cancel
Showing results for 
Search instead for 
Did you mean: 
Veteran Advisor

Floor Talk July 1

At the close:

At the close, the Sept. corn futures finished 1/2 of a cent higher at $4.22 1/2 per bushel. The Dec corn futures finished 1/4 of a cent higher at $4.31 3/4 per bushel. 

Aug. soybean futures finished 8 3/4 cents lower at $10.40 3/4. Nov. soybean futures closed 7 3/4 cents lower at $10.29 1/2.

Sept. wheat futures finished 27 1/4 cents lower at $5.88 1/2.

Aug. soymeal futures closed $0.30 per short ton higher at $352.20. Aug. soyoil futures ended $0.52 lower at $33.13.  

In the outside markets, the Brent Crude oil market is $1.69 lower per barrel, the U.S. dollar is higher, and the Dow Jones Industrials are 97 points higher.

Mike

--------

At 12:35pm:

Interesting take on today's markets, from Matt Pierce, Futures International LLC floor trader.

 

"Markets are weaker due to the reality of a large grains crop overall weighing on wheat. Technical reversal in wheat and knowledge that the short is all but gone. "Corn and beans are being weighed on by the USD and changes in open interest which showed massive put buying against yesterday's rally. The crop got ahead of itself on month-end and with new month money coming in there is new incentive to the downside."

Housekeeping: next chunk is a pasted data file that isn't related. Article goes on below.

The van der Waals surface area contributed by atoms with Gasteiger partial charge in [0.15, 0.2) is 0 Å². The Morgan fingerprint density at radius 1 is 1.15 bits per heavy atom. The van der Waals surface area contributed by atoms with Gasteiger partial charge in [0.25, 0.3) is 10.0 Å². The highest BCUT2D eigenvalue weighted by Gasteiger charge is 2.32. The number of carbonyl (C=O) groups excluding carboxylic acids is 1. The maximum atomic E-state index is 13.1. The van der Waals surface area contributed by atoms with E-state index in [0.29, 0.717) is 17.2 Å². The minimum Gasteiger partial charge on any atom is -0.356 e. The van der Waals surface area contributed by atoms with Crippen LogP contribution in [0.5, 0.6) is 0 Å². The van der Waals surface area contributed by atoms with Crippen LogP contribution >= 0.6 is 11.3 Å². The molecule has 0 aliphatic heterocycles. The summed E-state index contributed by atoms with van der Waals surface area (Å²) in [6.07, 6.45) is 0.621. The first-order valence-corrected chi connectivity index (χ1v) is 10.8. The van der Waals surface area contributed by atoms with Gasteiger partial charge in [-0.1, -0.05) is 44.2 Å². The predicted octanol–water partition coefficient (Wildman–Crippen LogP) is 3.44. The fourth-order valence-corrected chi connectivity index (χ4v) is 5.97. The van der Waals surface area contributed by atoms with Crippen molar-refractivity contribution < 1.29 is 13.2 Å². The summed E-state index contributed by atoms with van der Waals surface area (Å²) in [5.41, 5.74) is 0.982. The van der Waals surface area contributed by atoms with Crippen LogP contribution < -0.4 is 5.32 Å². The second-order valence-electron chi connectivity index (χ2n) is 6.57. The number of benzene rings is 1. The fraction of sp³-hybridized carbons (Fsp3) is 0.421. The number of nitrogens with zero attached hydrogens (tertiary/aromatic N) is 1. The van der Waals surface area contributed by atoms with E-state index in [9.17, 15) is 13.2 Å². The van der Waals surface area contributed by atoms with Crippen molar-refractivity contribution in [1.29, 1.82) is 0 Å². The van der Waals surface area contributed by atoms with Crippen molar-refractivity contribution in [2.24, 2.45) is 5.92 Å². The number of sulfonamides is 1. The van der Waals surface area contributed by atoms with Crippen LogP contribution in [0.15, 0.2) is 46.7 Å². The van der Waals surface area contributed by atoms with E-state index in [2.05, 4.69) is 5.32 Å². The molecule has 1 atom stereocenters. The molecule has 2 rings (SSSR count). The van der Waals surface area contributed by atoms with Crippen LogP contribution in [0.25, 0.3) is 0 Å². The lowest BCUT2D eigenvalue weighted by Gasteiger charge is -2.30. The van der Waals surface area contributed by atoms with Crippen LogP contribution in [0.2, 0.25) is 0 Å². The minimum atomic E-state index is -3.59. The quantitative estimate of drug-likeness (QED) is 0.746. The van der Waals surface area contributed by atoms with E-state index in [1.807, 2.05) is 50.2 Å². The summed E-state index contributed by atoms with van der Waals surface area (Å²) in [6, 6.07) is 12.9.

Mike

--------

At mid-session:

At mid-session, the Sept. corn futures are trading 7 3/4 cents lower at $4.14 1/4 per bushel. The Dec corn futures are 7 3/4 cents lower at $4.23 3/4 per bushel. 

Aug. soybean futures are trading 13 cents lower at $10.36. Nov. soybean futures are trading 13 cents lower at $10.24.

Sept. wheat futures are 35 3/4 cents lower at $5.80.

Aug. soymeal futures are trading $2.30 per short ton lower at $349.60. Aug. soyoil futures are trading $0.49 lower at $33.16.  

In the outside markets, the Brent Crude oil market is $1.16 lower per barrel, the U.S. dollar is higher, and the Dow Jones Industrials are 104 points higher.

Jacob Burks, WedBush Futures Inc. grain analyst, says wheat is doing today what it wanted to do yesterday.